Black compared the problem to the many-headed creature Hydra in Greek mythology.
“Each time you chop one (head) off another one appears. It happens in this case because the profits for criminals are absolutely enormous,” he said.
Black quoted a recent Canadian survey that found more Canadians believe they’re likely to be victims of Internet crime than they would be victims of crime on the street.
Many people ignore or delete requests for money, their bank account information or credit card numbers, but the mass quantities of illegal requests going out means that some people do send information to criminals.
Gordon believes that getting the word out about these scams will be a key priority for the centre.
“It’s the same old confidence trickery that’s been going around for about 500 years, but it’s just in this new mode,” he explained.
Gordon said in the last few days he has received similar requests from criminals and simply deleted them.
He said the centre will also focus on crime detection and helping to prosecute those responsible, a difficult predicament when the person accused of committing the crime is likely in another country.
“That requires international agreements around investigations and such proceedings,” Gordon said.
Vancouver Police Insp. Kevin McQuiggan, of the forensic services section, said the centre is an excellent way to collaborate on these types of crimes.
“I think it goes beyond the police, and that police and industry and academia all have to work together to address the problem.”
The centre will also investigate crime trends and help establish new tools to counter constantly changing Internet crimes.
Cyber sleuths operate in the digital realm Computer crime unit has paid dividends, local police say June 29, 2008Posted by cyberpatrol in Cybercrime groups.
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The Eagle Tribune, 29 June 2008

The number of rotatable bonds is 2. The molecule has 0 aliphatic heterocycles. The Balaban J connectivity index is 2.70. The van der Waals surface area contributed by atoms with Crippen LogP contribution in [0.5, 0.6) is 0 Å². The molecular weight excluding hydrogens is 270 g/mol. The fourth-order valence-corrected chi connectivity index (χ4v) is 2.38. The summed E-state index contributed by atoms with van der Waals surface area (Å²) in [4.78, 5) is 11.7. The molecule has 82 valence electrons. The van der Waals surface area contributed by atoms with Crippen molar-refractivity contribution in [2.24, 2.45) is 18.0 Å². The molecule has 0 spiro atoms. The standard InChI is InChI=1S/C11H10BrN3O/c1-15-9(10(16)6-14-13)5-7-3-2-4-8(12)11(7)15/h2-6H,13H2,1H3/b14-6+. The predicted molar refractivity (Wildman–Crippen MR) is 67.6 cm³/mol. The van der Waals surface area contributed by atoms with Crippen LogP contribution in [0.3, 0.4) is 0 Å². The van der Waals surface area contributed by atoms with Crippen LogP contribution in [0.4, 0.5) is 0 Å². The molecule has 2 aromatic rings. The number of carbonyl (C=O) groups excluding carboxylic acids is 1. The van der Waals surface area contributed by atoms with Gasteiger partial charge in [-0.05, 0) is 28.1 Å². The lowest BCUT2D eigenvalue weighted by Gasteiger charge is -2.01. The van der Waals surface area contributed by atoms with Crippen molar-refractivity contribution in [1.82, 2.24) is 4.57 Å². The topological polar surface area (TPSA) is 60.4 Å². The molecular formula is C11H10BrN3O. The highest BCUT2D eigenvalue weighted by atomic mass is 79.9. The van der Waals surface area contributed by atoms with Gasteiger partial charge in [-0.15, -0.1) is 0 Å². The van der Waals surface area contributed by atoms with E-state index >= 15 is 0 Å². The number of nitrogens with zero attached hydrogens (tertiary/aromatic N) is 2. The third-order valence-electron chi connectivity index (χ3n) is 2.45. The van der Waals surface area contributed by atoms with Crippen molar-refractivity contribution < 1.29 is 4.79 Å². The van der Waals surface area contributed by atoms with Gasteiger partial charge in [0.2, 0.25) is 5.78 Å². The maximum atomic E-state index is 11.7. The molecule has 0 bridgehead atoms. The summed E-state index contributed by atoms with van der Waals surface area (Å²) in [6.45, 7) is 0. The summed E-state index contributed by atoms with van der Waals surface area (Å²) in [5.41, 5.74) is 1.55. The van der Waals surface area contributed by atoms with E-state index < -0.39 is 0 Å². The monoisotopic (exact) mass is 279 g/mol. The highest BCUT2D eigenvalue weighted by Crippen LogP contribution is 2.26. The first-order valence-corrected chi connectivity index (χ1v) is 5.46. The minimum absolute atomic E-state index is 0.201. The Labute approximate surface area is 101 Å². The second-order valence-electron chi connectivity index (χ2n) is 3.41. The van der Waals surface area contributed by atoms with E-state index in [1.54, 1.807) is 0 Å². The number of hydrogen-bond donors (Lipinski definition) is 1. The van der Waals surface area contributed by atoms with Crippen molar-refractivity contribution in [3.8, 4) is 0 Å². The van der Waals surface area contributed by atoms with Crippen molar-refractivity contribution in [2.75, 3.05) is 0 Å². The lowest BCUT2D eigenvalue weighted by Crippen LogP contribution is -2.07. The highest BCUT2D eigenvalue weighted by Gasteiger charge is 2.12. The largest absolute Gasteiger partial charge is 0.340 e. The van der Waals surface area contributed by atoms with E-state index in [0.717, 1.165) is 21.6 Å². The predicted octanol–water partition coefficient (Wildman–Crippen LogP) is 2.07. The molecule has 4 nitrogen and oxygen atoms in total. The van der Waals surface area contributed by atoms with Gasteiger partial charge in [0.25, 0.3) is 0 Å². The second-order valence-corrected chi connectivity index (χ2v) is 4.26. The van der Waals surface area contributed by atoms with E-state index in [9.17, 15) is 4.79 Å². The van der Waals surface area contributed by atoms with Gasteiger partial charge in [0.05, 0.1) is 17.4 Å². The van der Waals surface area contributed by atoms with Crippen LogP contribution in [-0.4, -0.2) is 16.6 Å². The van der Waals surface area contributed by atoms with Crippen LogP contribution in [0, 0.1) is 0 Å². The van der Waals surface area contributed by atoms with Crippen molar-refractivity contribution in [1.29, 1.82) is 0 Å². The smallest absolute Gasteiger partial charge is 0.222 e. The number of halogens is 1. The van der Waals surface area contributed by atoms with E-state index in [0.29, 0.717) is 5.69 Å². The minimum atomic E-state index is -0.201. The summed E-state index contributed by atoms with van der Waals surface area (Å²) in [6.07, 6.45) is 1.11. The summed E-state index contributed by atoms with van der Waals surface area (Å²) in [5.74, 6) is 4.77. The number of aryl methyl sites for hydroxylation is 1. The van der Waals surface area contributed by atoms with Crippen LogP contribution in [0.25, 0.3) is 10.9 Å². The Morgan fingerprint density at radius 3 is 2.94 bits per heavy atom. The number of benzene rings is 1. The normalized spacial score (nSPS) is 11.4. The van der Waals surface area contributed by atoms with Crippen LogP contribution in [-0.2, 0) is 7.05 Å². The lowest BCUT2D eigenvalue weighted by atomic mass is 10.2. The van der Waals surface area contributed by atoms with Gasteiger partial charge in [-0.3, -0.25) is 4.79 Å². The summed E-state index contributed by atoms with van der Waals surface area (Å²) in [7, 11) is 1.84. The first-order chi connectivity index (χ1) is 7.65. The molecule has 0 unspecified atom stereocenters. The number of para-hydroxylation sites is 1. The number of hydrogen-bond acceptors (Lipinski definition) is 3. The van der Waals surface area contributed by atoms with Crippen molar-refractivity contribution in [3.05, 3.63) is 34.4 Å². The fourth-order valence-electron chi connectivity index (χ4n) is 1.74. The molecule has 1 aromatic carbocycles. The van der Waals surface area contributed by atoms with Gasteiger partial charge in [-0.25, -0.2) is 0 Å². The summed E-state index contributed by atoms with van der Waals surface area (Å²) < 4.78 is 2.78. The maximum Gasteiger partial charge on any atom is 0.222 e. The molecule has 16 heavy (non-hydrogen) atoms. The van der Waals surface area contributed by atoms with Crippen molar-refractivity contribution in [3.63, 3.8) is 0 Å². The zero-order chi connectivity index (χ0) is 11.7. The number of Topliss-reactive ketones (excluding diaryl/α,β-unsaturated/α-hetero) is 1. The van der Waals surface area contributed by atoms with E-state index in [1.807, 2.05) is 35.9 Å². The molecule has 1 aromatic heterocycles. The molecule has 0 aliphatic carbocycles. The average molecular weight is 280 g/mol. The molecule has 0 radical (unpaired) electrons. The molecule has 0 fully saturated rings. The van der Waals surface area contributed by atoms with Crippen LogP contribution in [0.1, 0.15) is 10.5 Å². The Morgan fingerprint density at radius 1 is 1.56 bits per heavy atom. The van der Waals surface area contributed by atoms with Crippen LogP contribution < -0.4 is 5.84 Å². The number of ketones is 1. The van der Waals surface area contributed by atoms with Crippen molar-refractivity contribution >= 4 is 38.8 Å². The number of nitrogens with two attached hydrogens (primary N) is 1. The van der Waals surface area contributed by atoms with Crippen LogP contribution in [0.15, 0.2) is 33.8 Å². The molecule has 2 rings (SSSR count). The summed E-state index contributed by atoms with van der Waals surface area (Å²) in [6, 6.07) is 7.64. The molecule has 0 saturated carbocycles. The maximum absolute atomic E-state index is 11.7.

By Jim Patten
From the comfort of his North Andover home, Richard Disler trolled the Internet chat rooms, trying to hook up with underage girls.
That’s where the 43-year-old accountant met a girl named “Sara.” They began chatting online, and she eventually suggested a place where they could meet.
But Disler was arrested before the meeting occurred. That’s when he learned that “Sara” was actually Medford police Lt. John J. McLean, commander of the North East Massachusetts Law Enforcement Council’s Computer Crime Unit.
The Computer Crime Unit was also called in several years ago when a Vermont man traveled to Haverhill to have sex with an underage local girl he had met online. While in Haverhill, the man took nude pictures of the girl. He was caught by police, and the Computer Crime Unit retrieved the pictures from his laptop.
Haverhill Detective Capt. Alan Ratte said as criminals become more adept with their use of technology, the Computer Crime Unit’s expertise is critical to local police departments.
“I think the value of the unit speaks for itself,” he said.
North Andover police Detective Lt. Paul Gallagher agreed, calling the unit an “invaluable asset” to local police.